Through this column I am not at all trying to dismiss the great talent of today’s athletes. Athletes accomplish amazing feats every day and I think they deserve to be celebrated. However, rather than just recognizing them “in the moment”, it is my hope that the media and young sports fans will look at them in context with the past and therefore celebrate not just the current player or accomplishment, but also remember those who came before.
In my opinion, looking at the today’s greats in context of the past makes their accomplishments all the more impressive and special. That is what I will continue to do with “Sports Then and Now” and I invite you to continue checking in as I look at today’s sporting events, players and news with a historical perspective.
Tuesday, April 7, 2009
The announcement that Gary Player will be making his final appearance at the Masters in 2009 is just another reminder that even great golf champions can’t outrun Father Time forever.
However, no one has done a better job of holding off the inevitable than the Black Knight from South Africa.
While professional athletes in most other sports begin dealing with the inevitability of decreased skills and retirement while still in their 20s or 30s, golf is one sport where top performers seemingly can play forever.
Sure the window for a golfer to be at the peak of the profession is not unlimited, but with the opportunity to start a career as a teenager and then to continue playing at a competitive level –whether on the regular or senior tour– for decades to come, there can be a long time between hello and goodbye.
Player turned professional at age 17 in 1953 and as a 20 year old made his first appearance in a Major Championship a memorable one with a fourth place finish at the 1956 British Open.
He made his first trip to Augusta National as a 21year old in 1957 and in 2009 will be making his record 52nd consecutive appearance in the tournament. Of the 95 competitors teeing it up at the Masters this week, 89 weren’t yet born when Player traveled down Magnolia Lane for the first time.
Having finished second at the 1958 U.S. Open (his first appearance in that tournament), claimed the 1959 British Open title, and finished in the top 10 at both the 1959 and 1960 Masters, it wasn’t much of a surprise when Player became the first non-American to win the tournament in 1961. When he won the title at the age of 25 years and five months, only Byron Nelson had won the title at a younger age. Player still ranks as the fifth youngest player ever to win a Masters title.
By the time he claimed his third Masters crown 17 years later, the 42-year old Player was the oldest competitor ever to put on the Green Jacket (Jack Nicklaus and Ben Crenshaw would eventually become older champions).
Player never won another Major after the 1978 Masters, but his career was nowhere near over. Known for staying in great shape, Player finished second at the 1979 U.S. Open and –at the age of 48– very nearly became the oldest player ever to win a Major Championship as he finished second at the 1984 PGA Championship.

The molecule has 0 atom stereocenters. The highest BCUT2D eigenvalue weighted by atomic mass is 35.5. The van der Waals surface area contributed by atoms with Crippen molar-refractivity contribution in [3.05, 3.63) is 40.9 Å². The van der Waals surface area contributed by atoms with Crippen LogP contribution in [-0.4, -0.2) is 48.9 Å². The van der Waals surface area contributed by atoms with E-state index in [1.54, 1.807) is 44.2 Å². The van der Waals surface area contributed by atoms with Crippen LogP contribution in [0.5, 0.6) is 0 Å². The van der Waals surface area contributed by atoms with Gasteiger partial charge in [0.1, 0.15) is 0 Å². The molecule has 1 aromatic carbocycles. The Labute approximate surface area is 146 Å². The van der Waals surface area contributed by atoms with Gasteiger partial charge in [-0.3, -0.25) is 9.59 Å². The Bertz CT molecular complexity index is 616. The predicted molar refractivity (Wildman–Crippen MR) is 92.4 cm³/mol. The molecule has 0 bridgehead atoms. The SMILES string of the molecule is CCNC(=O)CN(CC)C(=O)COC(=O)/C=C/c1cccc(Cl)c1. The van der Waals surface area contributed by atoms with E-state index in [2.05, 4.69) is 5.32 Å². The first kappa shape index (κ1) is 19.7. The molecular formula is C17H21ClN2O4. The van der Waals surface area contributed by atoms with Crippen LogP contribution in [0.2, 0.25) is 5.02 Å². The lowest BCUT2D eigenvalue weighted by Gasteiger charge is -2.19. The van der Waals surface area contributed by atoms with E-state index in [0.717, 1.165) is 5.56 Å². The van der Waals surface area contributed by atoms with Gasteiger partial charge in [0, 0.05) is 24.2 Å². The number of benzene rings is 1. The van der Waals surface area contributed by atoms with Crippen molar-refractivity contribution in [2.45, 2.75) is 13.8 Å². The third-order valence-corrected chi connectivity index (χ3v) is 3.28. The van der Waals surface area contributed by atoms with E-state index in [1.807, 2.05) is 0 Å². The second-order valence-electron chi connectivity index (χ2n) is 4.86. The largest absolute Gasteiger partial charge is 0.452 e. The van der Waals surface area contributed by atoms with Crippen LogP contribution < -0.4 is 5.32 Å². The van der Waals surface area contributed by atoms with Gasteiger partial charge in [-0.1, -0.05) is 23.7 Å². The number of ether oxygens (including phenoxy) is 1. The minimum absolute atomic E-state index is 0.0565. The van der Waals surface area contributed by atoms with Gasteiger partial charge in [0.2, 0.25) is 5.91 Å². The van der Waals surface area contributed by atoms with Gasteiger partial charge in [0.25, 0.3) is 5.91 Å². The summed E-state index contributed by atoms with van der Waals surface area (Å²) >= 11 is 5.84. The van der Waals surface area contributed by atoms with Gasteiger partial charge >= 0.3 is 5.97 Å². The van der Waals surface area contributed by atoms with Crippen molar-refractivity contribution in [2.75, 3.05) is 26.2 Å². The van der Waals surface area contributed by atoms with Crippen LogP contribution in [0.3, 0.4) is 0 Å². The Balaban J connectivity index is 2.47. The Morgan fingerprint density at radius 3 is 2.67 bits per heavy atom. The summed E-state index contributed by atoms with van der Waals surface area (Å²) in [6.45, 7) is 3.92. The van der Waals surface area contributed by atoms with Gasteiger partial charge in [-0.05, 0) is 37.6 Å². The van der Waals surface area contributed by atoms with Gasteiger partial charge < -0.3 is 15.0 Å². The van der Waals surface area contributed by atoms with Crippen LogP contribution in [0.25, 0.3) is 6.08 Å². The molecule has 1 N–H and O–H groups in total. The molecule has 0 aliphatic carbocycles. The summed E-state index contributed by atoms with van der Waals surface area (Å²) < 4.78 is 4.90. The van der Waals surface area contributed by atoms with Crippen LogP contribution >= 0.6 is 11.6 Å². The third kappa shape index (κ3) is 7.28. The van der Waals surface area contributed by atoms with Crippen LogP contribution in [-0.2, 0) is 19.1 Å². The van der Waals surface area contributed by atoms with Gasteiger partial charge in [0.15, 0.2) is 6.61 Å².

In 1995 he made the cut at the U.S. Open at age 59 and three years later, at age 62, became the oldest player ever to make the cut at the Masters. Despite now being in his 70s, Player has registered at least one round below 80 in each of the last four Masters.
Joining the Champions Tour in 1985, Player again flourished against golfers of his own generation. He won a total of 19 official Champions Tour events and all-told claimed 32 senior tournament titles. Included in that total were nine Senior Major Championships. Player last won a Champions Tour event in 1998 and his last victory of any kind came at the 2005 Nelson Mandela Invitational.
Player’s retirement officially concludes one of the greatest eras of golf history as he combined with Nicklaus and Arnold Palmer to form the “Big Three” during the 1960s and 1970s. The trio helped expose the sport to an entire generation of fans as their regular battles on the links were shown across the nation on television.
Time may have finally run out on Gary Player’s professional career, but given his incredible accomplishments and longevity, it is pretty clear that Player and his legion of fans were the real winners.
Sunday, April 5, 2009
Given how much emphasis sports put on championships, it may seem a little strange that the most significant home run in Major League Baseball history was not hit during the month of October, but instead was struck in early April by an aging player on a team that wouldn’t come close to reaching the postseason.
Such was the case 35 years ago this week, on April 8, 1974, when Hank Aaron forever cemented a place for himself in baseball lore with his record breaking 715th home run.
Every die-hard sports fan has a number of moments that are forever etched in their subconscious memory – to the point that even years after the fact they can recall not just the special moment, but also where they were and what they were doing at the time.